RALEIGH — The Federal Emergency Management Agency has frozen funds from its Public Assistance and Hazard Mitigation grant programs that are earmarked for counties and municipalities in North Carolina that were affected by Hurricane Matthew, including Robeson County..
About $134.5 million in funding eligible through the Public Assistance program for the state’s long-term recovery from Matthew is suspended until further notice from FEMA. The decision to freeze the money was made in order to address the immediate needs of the victims of hurricanes Harvey and Irma.
The freeze should be temporary, according to U.S. Rep. Robert Pittenger, a Republican from Charlotte whose 9th Congressional District includes Robeson County.
“Following major disasters, FEMA protocol freezes assets to ensure they have enough cash on hand to meet urgent needs. Congress will provide additional funding for Irma, and long-term FEMA funding for North Carolina is assured,” Pittenger said Friday in a statement. “Next week, I’m meeting with both FEMA and OMB (Office of Management and Budget) to discuss North Carolina’s ongoing needs following Hurricane Matthew.”
FEMA’s Public Assistance Program provides aid to state and local governments, and to certain nonprofits, to help communities in their recovery efforts. Hazard Mitigation grants provide funds for state and local governments to implement long-term mitigation measures.
The freeze will affect about 36 homes and properties in the county that were to be addressed through the Hazards Mitigation Grant program, said Ricky Harris, Robeson County’s manager.
“We have been told by state officials to continue the process of planning to rebuild those houses,” Harris said Friday. “Hopes are that the freeze will just be temporary.”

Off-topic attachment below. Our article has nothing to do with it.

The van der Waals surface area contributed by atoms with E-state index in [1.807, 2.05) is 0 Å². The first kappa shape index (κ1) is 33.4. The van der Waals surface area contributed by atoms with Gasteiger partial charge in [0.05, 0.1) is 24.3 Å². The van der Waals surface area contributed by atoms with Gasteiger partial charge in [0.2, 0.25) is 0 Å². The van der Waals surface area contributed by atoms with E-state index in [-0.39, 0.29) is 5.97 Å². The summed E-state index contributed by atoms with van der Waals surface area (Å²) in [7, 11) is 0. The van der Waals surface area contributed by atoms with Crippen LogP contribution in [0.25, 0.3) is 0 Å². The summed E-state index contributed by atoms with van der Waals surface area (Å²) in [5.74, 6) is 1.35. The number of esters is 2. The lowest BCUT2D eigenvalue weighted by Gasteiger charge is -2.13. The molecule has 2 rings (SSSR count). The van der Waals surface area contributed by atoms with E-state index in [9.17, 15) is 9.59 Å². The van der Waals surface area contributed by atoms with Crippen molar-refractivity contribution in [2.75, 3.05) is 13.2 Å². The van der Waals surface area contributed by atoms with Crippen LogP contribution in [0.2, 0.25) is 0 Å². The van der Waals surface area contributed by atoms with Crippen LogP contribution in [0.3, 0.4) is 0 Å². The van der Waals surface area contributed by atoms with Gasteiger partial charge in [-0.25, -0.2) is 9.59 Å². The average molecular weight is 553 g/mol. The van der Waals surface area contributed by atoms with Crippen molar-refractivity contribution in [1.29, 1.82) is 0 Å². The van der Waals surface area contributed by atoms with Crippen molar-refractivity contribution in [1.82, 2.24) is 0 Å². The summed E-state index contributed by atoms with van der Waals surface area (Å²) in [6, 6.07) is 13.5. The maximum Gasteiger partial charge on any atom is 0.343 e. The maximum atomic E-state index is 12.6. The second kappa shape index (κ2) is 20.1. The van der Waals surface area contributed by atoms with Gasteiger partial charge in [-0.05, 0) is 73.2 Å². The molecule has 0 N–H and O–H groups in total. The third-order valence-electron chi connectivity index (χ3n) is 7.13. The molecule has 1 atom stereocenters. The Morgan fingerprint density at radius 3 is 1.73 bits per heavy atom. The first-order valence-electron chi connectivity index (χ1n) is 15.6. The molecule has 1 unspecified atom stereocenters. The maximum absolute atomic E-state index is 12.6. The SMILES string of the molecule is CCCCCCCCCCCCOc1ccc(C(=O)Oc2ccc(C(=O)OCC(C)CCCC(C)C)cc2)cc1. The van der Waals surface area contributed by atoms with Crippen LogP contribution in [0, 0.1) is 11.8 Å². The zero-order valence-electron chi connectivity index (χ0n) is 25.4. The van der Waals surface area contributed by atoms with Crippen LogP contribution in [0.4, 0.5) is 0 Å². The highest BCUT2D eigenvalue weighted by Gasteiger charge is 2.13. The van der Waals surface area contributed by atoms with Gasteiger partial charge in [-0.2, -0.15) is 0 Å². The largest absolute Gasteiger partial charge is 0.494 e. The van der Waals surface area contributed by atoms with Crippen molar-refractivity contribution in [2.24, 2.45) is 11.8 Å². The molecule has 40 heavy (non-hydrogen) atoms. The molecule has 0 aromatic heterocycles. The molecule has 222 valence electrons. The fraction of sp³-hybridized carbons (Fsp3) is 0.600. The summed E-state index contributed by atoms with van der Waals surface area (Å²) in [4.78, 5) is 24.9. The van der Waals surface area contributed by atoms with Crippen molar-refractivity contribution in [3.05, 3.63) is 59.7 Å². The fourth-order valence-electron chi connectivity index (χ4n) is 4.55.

The freeze will have a more significant effect when it comes to the money the county is supposed to receive through FEMA’s Public Assistance Grant program, Harris said. Funds are supposed to be coming to the county for the repair of roofs on four county-owned buildings and a small project to repair some water lines.
“The water project is almost complete, so there won’t be much of a problem caused by the freeze,” Harris said. “But there could be a problem with the roofing project that’s just getting started. The cost of the four roofs is more than $800,000.”
Harris said the roofing project includes the former BB&T building on Chestnut Street in Lumberton, the county courthouse, the county administration building on North Elm Street in Lumberton, and the county maintenance garage.
Lumberton Mayor Bruce Davis said he does not believe the freeze will have any major impact on local projects being funded under either of the grant programs.
“I have spoken with Congressman Pittenger and he has assured me that this is a temporary action and the freeze won’t last long,” Davis said.
Lumberton City Manager Wayne Horne said the state has told him to continue processing Hazard Mitigation grant paperwork. Out of 400 applications for Hazard Mitigation, which includes buyout, elevation and demolition rebuild projects, 100 are being funded through FEMA. Funds for these 100 projects are temporarily frozen.
The other 300 applications are going to be funded through HUD’s Community Block Grant program, Horne said. The grant program money has not been frozen.
The freeze also will affect funding for all of the city’s Public Works projects, he said.
Bob Shiles can be reached at 910-416-5165.